This brimstone week in our typically heavenly escape got me to thinking a bit about Heaven and Hell, and our different perspectives on each. According to scripture they are both certain and real places where people will spend eternity, one in the joyous and glorious Presence of God, the other dismal and damned and forsaken by the total absence of that Presence. An amazing number of people these days, believers included, tend to consider Heaven and Hell as being more “metaphorical” than actual. A part of that may be our society’s (believers included) unwillingness to imagine or allow that God might actually send some people to a place of eternal punishment. We are hardly willing to give a child bad marks on a report card these days, much less consider the reality that some people’s own choices will garner eternal damnation. We’ve become “nicer than God” who is certainly a God of love and grace, but Who in His righteous holiness must also judge and reward sin that cares nothing or sees no need for forgiveness, that “thumbs its nose” at grace. Hell is the place prepared and reserved for those who have no use for the grace of God, who live lives of rebellion and disobedience toward Him; and if a person so chooses to walk that pathway, well, God will honor that choice. Perhaps the weakness in our understanding of Hell—and this would make sense—also comes from being confused about Heaven, too.  Whereas believers in most generations and cultures have had no trouble seeing that our present experience and life is not Heaven, it would appear our present culture is pretty confused about that.  We seem to think earth should be heaven, and we work so hard to be comfortable and secure here, as if this address was our final stop, as if we’d better get all we can out of life here, because we think maybe life eternal sounds a little lackluster.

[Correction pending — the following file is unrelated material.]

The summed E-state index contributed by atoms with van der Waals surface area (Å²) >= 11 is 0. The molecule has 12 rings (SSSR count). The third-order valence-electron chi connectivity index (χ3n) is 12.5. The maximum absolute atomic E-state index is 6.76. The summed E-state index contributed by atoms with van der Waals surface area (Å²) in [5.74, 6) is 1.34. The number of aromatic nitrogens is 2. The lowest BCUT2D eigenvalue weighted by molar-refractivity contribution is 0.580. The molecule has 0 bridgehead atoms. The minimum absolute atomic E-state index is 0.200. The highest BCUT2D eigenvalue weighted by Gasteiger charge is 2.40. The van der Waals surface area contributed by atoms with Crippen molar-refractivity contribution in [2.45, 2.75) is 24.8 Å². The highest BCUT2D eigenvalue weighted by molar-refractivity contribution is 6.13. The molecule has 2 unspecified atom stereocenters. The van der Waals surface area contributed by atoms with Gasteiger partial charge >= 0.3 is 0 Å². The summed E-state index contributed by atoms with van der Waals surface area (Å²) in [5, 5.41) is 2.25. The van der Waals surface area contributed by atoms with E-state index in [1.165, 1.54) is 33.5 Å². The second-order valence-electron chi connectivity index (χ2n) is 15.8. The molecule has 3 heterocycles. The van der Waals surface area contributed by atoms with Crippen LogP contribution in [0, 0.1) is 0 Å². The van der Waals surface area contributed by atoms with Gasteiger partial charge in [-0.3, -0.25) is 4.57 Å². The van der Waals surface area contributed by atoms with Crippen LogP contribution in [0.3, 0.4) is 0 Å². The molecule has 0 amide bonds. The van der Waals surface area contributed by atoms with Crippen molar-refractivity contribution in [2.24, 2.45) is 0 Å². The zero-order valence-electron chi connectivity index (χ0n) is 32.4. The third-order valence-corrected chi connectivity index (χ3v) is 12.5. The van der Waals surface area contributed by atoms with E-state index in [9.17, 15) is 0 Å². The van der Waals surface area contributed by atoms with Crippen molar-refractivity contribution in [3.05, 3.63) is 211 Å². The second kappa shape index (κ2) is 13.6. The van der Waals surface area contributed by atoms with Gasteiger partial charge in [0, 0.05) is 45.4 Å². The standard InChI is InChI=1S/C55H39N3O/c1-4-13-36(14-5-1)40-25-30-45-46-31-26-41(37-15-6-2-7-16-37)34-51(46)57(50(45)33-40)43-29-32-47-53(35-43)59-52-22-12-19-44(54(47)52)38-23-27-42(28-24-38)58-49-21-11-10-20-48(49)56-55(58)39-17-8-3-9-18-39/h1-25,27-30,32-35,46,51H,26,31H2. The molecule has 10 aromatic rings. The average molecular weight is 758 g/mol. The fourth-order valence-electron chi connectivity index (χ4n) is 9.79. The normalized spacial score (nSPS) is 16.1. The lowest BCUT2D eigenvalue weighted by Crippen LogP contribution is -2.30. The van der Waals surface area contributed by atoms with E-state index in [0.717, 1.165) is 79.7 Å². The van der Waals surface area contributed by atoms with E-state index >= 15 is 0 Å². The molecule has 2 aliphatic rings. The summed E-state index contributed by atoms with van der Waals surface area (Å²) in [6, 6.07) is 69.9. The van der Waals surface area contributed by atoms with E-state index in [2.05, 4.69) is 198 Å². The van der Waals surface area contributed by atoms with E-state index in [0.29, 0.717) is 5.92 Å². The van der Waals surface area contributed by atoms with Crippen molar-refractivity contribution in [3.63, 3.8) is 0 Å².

Older generations of believers, like my grandparents who built the little house in Robert Lee, were never confused about this. With their struggle to exist as they eked out a living in a harsh and unforgiving climate, with their meager little house and unbelievably few possessions—they easily embraced the scriptural idea that they were “strangers and aliens” here, that “this world was not their home”—at least not their ultimate home.  Earth’s limitations and challenges made this side in many ways seem more hellish than of Heaven. They looked forward; indeed, they spent their lives and later years–straining toward what the Hebrews writer calls “a better country.”